The 10 Best Places to Avoid Noise, Light, and Air Pollution

Looking to get away from it all? Science has proven that nature travel can improve almost every aspect of your wellbeing, from increasing your attention span to improving your mood. To get the most benefit, it’s worth seeking out places with minimal noise, artificial light, and air pollution.

Unfortunately, this isn’t always easy. Quiet places are disappearing fast, even in protected areas; nighttime light pollution covers nearly 80 percent of the planet; and there are no places left that are entirely free of air pollution.

Flagstaff, Arizona

Flagstaff was the first city named an International Dark Sky City by the International Dark Sky Association, and was in the top five for cleanest air in a recent State of the Air survey by the American Lung Association. This small city isn’t particularly quiet, but active civic measures to keep down noise pollution mean that it’s easy enough to find peace in the surrounding areas at places like Meteor Crater and Walnut Canyon

Roisey, France

Roisey, located in the Auvergne-Rhone-Alpes region of France, has been determined by the World Health Organization to have the cleanest air in the country. Thanks in part to its location in a national park as well as altitude over 4,200 feet in some places, skies are also often very clear. Add to that an official population of just 909 people, and you have a great choice for getting away from it all right in the middle of Europe.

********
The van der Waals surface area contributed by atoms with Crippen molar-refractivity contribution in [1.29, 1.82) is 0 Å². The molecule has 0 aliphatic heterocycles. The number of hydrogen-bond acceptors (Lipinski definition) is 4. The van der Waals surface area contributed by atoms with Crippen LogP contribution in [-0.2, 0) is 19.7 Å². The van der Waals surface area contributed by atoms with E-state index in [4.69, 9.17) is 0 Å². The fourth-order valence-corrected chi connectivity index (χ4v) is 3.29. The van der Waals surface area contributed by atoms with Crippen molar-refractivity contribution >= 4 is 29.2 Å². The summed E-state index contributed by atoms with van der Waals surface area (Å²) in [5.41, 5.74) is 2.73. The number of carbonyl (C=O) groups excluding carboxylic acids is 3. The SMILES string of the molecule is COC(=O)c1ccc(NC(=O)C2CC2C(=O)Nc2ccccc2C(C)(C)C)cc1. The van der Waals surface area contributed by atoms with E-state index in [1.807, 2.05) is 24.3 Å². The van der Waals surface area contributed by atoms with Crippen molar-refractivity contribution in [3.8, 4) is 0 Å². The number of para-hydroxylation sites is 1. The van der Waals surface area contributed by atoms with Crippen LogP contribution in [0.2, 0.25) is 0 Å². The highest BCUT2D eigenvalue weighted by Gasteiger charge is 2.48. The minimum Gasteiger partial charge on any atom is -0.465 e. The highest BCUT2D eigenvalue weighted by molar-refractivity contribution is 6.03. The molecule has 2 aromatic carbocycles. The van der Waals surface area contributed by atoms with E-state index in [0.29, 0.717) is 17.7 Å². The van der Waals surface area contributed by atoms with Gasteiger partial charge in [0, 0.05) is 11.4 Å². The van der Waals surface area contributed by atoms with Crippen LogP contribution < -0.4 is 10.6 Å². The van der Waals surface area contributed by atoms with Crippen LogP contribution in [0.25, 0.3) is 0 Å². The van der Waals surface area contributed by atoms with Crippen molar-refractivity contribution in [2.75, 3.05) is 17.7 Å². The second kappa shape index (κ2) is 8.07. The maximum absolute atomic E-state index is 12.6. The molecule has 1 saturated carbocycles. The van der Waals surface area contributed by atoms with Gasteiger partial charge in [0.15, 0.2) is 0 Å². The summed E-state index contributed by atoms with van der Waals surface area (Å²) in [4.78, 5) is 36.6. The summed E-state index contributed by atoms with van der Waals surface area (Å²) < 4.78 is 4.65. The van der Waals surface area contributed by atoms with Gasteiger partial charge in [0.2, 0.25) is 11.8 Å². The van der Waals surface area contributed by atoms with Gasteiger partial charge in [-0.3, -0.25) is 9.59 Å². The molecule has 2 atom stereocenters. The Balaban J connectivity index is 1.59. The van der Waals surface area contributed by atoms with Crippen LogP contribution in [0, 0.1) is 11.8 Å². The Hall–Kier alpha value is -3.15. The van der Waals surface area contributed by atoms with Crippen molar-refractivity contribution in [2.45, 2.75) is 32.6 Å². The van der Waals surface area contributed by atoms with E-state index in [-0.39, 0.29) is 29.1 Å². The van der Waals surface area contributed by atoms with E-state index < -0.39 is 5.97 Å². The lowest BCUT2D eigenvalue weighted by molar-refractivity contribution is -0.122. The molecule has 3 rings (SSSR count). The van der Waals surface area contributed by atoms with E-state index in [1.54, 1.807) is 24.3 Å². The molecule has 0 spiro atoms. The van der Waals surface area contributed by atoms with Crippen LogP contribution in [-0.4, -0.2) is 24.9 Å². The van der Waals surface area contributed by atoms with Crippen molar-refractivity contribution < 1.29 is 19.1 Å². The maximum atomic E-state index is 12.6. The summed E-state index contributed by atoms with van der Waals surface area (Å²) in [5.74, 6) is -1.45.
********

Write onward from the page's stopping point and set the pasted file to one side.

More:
Te Anau, New Zealand

Global testing by the World Health Organization has found Te Anau to have some of the cleanest air worldwide. Its location at the entrance to Fiordland National Park makes it a basecamp for hikers and “trampers” who can see night skies so clear that there’s a small cottage industry offering night sky tours in the area. The presence of helicopter touring companies means it might not always be the quietest spot, but if you are hiking into the fjords or along the Kepler or Milford Tracks, you can escape the noise as soon as the heliports shut down each evening.

The Aoraki Mackenzie Dark Sky Reserve in Mt. Cook National Park is another superb New Zealand option, free of most air pollution and attracting stargazers from around the world.

Campisabalos, Spain

Located about 100 miles north of Madrid, Campisabalos is another city that sits high on WHO’s list of the best air in the world. Dark sky maps put it solidly away from most light pollution; if you want even darker, travel a bit southeast to the Parque Natural de la Serrania to the west of Cuenca, which also includes the Enchanted City, a geological wonder created by natural erosion approximately 90 million years ago.

Mojave Desert, California

Trevor Cox, a professor of acoustic engineering at the University of Salford and author of a book on natural sound phenomena, recommends the Kelso Dune area in the Mojave Desert. Cox visited the spot specifically because there are interesting sounds—the dunes make a growling or bellowing sound when you move the sand around that gives them the name “singing sands”—but Cox notes that the area is extremely quiet.

“Kelso Dune in the Mojave Desert … has no flights and no cars, and actually no sound at times because there is very little wildlife,” he says. “It is a special place.”

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